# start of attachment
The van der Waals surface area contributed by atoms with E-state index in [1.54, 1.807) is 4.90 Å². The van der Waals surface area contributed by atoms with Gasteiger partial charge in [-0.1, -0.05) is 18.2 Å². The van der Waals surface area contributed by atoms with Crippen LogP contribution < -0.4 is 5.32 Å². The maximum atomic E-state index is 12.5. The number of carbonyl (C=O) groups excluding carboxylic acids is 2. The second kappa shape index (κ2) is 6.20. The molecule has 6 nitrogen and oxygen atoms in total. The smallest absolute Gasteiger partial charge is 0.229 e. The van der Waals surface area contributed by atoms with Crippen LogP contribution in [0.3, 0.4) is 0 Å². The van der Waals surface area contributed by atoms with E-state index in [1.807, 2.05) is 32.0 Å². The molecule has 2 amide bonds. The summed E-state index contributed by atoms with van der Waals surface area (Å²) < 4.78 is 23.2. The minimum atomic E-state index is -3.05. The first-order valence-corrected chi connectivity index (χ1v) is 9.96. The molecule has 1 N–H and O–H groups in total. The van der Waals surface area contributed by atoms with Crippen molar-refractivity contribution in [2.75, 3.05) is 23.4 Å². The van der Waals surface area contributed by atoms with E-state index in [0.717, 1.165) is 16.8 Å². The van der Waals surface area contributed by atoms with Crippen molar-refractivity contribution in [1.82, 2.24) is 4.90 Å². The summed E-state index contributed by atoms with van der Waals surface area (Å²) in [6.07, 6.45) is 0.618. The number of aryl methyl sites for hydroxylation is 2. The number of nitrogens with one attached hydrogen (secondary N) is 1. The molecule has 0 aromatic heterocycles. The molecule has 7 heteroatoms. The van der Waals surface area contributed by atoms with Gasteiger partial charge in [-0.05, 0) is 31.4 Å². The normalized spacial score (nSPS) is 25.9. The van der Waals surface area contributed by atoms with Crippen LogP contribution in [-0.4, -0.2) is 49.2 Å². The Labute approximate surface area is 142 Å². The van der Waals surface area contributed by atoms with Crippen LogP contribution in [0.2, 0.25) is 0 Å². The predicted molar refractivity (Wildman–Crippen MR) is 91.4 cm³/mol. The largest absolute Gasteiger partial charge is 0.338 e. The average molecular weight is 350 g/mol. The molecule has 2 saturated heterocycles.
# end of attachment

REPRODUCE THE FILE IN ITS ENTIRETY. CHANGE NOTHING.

The van der Waals surface area contributed by atoms with E-state index in [1.54, 1.807) is 4.90 Å². The van der Waals surface area contributed by atoms with Gasteiger partial charge in [-0.1, -0.05) is 18.2 Å². The van der Waals surface area contributed by atoms with Crippen LogP contribution < -0.4 is 5.32 Å². The maximum atomic E-state index is 12.5. The number of carbonyl (C=O) groups excluding carboxylic acids is 2. The second kappa shape index (κ2) is 6.20. The molecule has 6 nitrogen and oxygen atoms in total. The smallest absolute Gasteiger partial charge is 0.229 e. The van der Waals surface area contributed by atoms with Crippen LogP contribution in [0.3, 0.4) is 0 Å². The van der Waals surface area contributed by atoms with E-state index in [1.807, 2.05) is 32.0 Å². The molecule has 2 amide bonds. The summed E-state index contributed by atoms with van der Waals surface area (Å²) < 4.78 is 23.2. The minimum atomic E-state index is -3.05. The first-order valence-corrected chi connectivity index (χ1v) is 9.96. The molecule has 1 N–H and O–H groups in total. The van der Waals surface area contributed by atoms with Crippen molar-refractivity contribution in [2.75, 3.05) is 23.4 Å². The van der Waals surface area contributed by atoms with E-state index in [0.717, 1.165) is 16.8 Å². The van der Waals surface area contributed by atoms with Crippen molar-refractivity contribution in [1.82, 2.24) is 4.90 Å². The summed E-state index contributed by atoms with van der Waals surface area (Å²) in [6.07, 6.45) is 0.618. The number of aryl methyl sites for hydroxylation is 2. The number of nitrogens with one attached hydrogen (secondary N) is 1. The molecule has 0 aromatic heterocycles. The molecule has 7 heteroatoms. The van der Waals surface area contributed by atoms with Gasteiger partial charge in [-0.05, 0) is 31.4 Å². The normalized spacial score (nSPS) is 25.9. The van der Waals surface area contributed by atoms with Crippen LogP contribution in [-0.4, -0.2) is 49.2 Å². The Labute approximate surface area is 142 Å². The van der Waals surface area contributed by atoms with Crippen LogP contribution in [0.2, 0.25) is 0 Å². The predicted molar refractivity (Wildman–Crippen MR) is 91.4 cm³/mol. The largest absolute Gasteiger partial charge is 0.338 e. The average molecular weight is 350 g/mol. The molecule has 2 saturated heterocycles.